He believes Ireland has a big role to play in the ongoing, “renaissance of the psycho-spiritual”. “Disenchantment coloured the 20th century and buying into consumerism, the materialistic view of the world, including Ireland with the Celtic tiger, got us into a sorry state, but Ireland retains a stronger traditional way of life and connection to the earth. Ireland is sometimes described as a country with a pagan background but a Christian veneer, it’s got that wildness and ruggedness on the western edge of Europe and that coupled with the spiritual history of place is quite a compelling mix.

“Ireland is well positioned for finding a new meaning to it all, there’s been a lot of disenchantment, a loss of soul, the formal institutions and religions are faltering, but when we start looking at unconscious and psyche we see that’s a very rich resource from a Jungian point of view, the unconscious isn’t just hurt and repressed emotions, it’s an immense resource for renewal.”

The Irish Times Logo
Commenting on The Irish Times has changed. To comment you must now be an Irish Times subscriber.
SUBSCRIBE
GO BACK
Error Image
The account details entered are not currently associated with an Irish Times subscription. Please subscribe to sign in to comment.
Comment Sign In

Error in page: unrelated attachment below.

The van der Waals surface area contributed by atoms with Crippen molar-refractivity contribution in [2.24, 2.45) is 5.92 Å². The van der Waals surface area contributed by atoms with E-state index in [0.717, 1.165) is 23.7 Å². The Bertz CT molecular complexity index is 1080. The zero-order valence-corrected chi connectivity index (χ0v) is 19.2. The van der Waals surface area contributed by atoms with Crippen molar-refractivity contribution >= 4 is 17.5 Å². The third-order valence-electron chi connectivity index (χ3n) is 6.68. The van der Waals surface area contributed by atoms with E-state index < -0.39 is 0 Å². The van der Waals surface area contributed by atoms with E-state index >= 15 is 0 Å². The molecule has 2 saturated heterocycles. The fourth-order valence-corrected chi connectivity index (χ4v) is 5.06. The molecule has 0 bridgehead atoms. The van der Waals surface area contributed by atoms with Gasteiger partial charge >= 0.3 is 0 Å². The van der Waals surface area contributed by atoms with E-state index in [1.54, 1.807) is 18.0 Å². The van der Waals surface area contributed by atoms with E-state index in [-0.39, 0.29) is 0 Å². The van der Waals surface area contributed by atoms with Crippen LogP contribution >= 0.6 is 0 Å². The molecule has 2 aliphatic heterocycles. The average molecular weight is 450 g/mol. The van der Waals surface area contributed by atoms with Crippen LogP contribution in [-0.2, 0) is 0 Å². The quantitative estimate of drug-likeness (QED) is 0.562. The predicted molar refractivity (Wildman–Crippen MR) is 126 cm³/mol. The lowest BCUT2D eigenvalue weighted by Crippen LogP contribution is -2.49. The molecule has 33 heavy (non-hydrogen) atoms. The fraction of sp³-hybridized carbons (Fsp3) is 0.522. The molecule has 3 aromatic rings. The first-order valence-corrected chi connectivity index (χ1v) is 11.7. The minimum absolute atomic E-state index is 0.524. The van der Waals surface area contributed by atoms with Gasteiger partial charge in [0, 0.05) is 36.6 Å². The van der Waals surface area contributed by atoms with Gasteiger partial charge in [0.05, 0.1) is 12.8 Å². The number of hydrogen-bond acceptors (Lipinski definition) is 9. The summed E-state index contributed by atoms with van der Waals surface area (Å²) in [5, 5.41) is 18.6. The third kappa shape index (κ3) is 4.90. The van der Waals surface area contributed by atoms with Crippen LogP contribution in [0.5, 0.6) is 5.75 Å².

Forgot password?
The Irish Times Logo
Thank you
You should receive instructions for resetting your password. When you have reset your password, you can Sign In.
The Irish Times Logo
Please choose a screen name. This name will appear beside any comments you post. Your screen name should follow the standards set out in our community standards.
Screen Name Selection

Hello

Please choose a screen name. This name will appear beside any comments you post. Your screen name should follow the standards set out in our community standards.

The Irish Times Logo
Commenting on The Irish Times has changed. To comment you must now be an Irish Times subscriber.
SUBSCRIBE
Forgot Password
Please enter your email address so we can send you a link to reset your password.

Sign In

Your Comments
We reserve the right to remove any content at any time from this Community, including without limitation if it violates the Community Standards. We ask that you report content that you in good faith believe violates the above rules by clicking the Flag link next to the offending comment or by filling out this form. New comments are only accepted for 3 days from the date of publication.